Here we have to vote in all elections. Recently we had the local government elections and my choice boiled down to some cunt that wanted to shut down the local skate bowl, and some desiccated old bitch that opposed live music in pubs. So I didn't vote, I got fined $70.

And you're apathetic about voting for a person that could launch a nuclear war?!
posted by mattoxic at 5:57 AM on July 14, 2008 [4 favorites]


Here we have to vote in all elections.

Whoa, I didn't know this. That's potentially awesome.
posted by DU at 5:58 AM on July 14, 2008


Is it me or do things like this infuriate anyone else? I despise the glorification of apathy.
posted by teabag at 6:01 AM on July 14, 2008 [3 favorites]


I'm voting Donner party. I say we eat the candidates and the rest of the rich.
posted by Eideteker at 6:04 AM on July 14, 2008


Is it me or do things like this infuriate anyone else? I despise the glorification of apathy.

This infuriates me far less than the fact that any third party in the US is a joke and/or waste of time.
posted by pompomtom at 6:08 AM on July 14, 2008 [2 favorites]


I would've joined, but them having a website done in Flash gives me the impression that they don't care about the membership at all and are basically out of touch with the apathetic demographic.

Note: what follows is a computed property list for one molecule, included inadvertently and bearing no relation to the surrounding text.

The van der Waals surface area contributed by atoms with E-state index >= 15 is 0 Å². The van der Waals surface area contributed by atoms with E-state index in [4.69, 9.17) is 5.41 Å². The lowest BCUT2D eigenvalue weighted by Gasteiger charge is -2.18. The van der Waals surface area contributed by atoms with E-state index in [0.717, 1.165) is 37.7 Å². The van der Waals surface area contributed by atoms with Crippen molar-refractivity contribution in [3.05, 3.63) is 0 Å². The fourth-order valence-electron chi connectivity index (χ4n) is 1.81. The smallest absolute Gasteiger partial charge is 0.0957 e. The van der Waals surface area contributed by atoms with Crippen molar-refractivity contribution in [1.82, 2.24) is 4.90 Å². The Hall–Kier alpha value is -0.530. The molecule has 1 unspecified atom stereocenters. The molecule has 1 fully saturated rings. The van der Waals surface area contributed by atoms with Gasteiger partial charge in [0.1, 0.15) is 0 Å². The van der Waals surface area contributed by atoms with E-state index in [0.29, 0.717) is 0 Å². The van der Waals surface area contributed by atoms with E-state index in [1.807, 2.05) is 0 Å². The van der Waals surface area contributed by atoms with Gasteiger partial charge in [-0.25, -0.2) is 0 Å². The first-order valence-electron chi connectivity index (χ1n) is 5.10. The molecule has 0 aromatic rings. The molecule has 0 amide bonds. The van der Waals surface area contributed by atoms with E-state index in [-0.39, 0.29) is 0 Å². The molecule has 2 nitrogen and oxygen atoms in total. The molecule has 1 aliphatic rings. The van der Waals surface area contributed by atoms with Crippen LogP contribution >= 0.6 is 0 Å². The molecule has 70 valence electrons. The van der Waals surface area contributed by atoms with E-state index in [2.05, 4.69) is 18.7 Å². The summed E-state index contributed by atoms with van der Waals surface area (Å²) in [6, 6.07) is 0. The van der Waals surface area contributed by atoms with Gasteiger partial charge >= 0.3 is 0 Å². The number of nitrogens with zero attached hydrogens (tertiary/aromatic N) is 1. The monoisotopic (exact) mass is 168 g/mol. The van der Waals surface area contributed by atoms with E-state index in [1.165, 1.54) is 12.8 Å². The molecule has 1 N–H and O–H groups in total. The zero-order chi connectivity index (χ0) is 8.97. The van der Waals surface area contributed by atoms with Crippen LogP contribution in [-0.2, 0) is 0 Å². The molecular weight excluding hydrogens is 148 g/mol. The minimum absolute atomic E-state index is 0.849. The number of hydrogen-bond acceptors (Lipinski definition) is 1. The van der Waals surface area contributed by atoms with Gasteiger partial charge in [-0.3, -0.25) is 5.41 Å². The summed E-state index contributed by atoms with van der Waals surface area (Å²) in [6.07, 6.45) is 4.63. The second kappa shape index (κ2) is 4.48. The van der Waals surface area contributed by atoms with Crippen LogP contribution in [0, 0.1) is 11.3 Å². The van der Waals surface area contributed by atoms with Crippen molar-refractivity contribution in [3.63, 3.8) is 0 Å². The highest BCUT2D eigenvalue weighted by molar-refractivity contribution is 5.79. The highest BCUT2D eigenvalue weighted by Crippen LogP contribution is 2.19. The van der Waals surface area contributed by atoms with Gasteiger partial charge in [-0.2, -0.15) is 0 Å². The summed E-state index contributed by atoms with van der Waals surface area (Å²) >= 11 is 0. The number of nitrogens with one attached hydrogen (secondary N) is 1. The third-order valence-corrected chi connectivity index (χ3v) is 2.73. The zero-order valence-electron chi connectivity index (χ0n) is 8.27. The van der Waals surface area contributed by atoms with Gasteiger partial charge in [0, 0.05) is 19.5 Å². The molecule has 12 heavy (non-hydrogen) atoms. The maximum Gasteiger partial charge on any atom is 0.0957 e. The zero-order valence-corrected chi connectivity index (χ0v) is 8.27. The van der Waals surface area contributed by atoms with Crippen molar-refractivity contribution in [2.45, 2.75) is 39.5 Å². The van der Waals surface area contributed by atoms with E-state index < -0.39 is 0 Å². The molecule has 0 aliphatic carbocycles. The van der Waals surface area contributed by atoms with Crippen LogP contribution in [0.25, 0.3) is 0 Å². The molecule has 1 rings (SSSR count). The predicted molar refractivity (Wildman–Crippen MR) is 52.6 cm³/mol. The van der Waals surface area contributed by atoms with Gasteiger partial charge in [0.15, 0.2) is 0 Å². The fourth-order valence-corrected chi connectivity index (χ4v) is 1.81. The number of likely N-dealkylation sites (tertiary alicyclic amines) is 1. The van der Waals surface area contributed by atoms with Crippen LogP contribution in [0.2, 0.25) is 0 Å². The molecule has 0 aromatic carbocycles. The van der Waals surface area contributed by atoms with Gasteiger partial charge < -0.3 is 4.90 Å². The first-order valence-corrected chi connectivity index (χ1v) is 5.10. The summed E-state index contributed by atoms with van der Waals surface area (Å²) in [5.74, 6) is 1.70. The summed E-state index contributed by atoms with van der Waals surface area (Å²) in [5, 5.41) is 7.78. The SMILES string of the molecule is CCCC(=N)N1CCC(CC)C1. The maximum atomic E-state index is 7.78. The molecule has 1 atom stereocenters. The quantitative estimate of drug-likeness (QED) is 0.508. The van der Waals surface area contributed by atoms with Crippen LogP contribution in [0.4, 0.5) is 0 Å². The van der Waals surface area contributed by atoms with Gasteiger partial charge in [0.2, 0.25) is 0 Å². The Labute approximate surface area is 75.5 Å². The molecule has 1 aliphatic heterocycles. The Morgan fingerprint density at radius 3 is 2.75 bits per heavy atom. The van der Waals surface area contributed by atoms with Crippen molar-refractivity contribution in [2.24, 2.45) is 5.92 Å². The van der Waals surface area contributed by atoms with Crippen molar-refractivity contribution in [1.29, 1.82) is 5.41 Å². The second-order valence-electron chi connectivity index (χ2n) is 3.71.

posted by jsavimbi at 6:09 AM on July 14, 2008


I despise the glorification of apathy.

I think there's an oxymoron in there somewhere.
posted by The Light Fantastic at 6:10 AM on July 14, 2008


mattoxic, don't they allow write-ins?
posted by Kirth Gerson at 6:11 AM on July 14, 2008


I despise the glorification of apathy

"Apathy and withdrawal in disgust are not the same." - Richard Linklater.
posted by jonmc at 6:11 AM on July 14, 2008 [1 favorite]


Kirth: You have to turn up, take your ballot, write on it (in private), and stick it in the box.

What you write is up to you, but you must get your name ticked off the roll, or you're up for a fine.
posted by pompomtom at 6:13 AM on July 14, 2008


Whereas withdrawal in disgust and giving up hope and ceding the fight to the enemy are very similar.
posted by DU at 6:14 AM on July 14, 2008 [1 favorite]